Indeed — which is perhaps why one land-banking family in The Ponds near Quakers Hill, have steadfastly refused to sell their land to developers despite the big cheques that have been waved in their face.
The two-hectare site is surrounded by a new estate of grey houses on handkerchief blocks of land giving a bizarre view of a property that’s now worth no less than estimated $50 million!
From Pete Wargent:
‘A local real estate agent has praised the Zammit family for staying put, despite the big cheques they have likely been offered.
‘Depending on how far you push the development plan, you’d be able to push anywhere from 40 to 50 properties on something like this, and when subdivided, a 300 square metre block would get a million dollars.’
The bottom line here is, there’s always a way to win in the market, if you know what, where, and when to buy.
Still, it really doesn’t matter how good you are at finding great properties.
If you don’t have the knowledge to negotiate them effectively, you’ll come unstuck.
Negotiation is all about mastering the art of communication.
Whether verbal, written, body language, or simply knowing when to talk and when to stay silent.
So today, to commemorate Australia day (on which I write this), I’d like to share an interview I recorded for my podcast Cashmore’s Real Estate with one great Australian in our midst.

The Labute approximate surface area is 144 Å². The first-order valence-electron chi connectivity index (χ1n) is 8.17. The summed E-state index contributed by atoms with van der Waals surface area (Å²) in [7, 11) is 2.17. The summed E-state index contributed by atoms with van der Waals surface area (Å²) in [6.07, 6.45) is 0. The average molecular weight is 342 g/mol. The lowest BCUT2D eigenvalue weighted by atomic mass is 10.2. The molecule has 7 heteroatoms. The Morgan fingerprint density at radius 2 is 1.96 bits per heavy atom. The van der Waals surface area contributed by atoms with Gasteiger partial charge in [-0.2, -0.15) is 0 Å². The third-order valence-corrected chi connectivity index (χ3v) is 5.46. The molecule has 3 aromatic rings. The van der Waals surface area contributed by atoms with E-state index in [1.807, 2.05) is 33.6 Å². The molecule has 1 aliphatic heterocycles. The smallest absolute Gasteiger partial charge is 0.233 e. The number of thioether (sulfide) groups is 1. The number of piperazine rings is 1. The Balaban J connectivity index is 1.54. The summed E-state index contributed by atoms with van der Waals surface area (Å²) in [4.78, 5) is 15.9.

Steve’s skills in behavioural analysis are bar none.
In 1996, van Aperen was a police detective who had worked on many high-profile cases, including the disappearance of Azaria Chamberlain.
He was interested in psychological profiling:
‘I wanted to know what made serial killers and serial sex offenders tick.’
He wanted to know why some detectives, including himself, weren’t very good at spotting a liar.
He went to the FBI academy in Quantico, Virginia, for some training and subsequently became the first Victorian police officer to become a qualified polygraph examiner.
However, even while doing his polygraph training, he thought it would be much more effective to have the skills to determine when someone is lying without using a polygraph!
‘From that date on it became a full-time career’, he explained.
Steve has spoken at more than 600 conferences and seminars throughout the world attended by thousands of delegates.
He delivers training programs and one-on-one training to CEOs, government departments, executives, fund managers, analysts, recruiters, sales teams, managers, investigators, the finance sector, media…and many others.
He’s known as Australia’s human lie detector, but his techniques cover much more than this.
In the interview, we discuss how to develop the ability and skill sets to read people like a book during the sales process, meetings, interviews, and how to detect deception.
We discuss the importance of controlling your emotions prior to any negotiation and how to use these skills to build resilience in everything you do.
I hope you enjoy the chat as much as I did!
I think you’ll find the information extremely valuable.
Click here to listen now.
Editor, Land Cycle Investor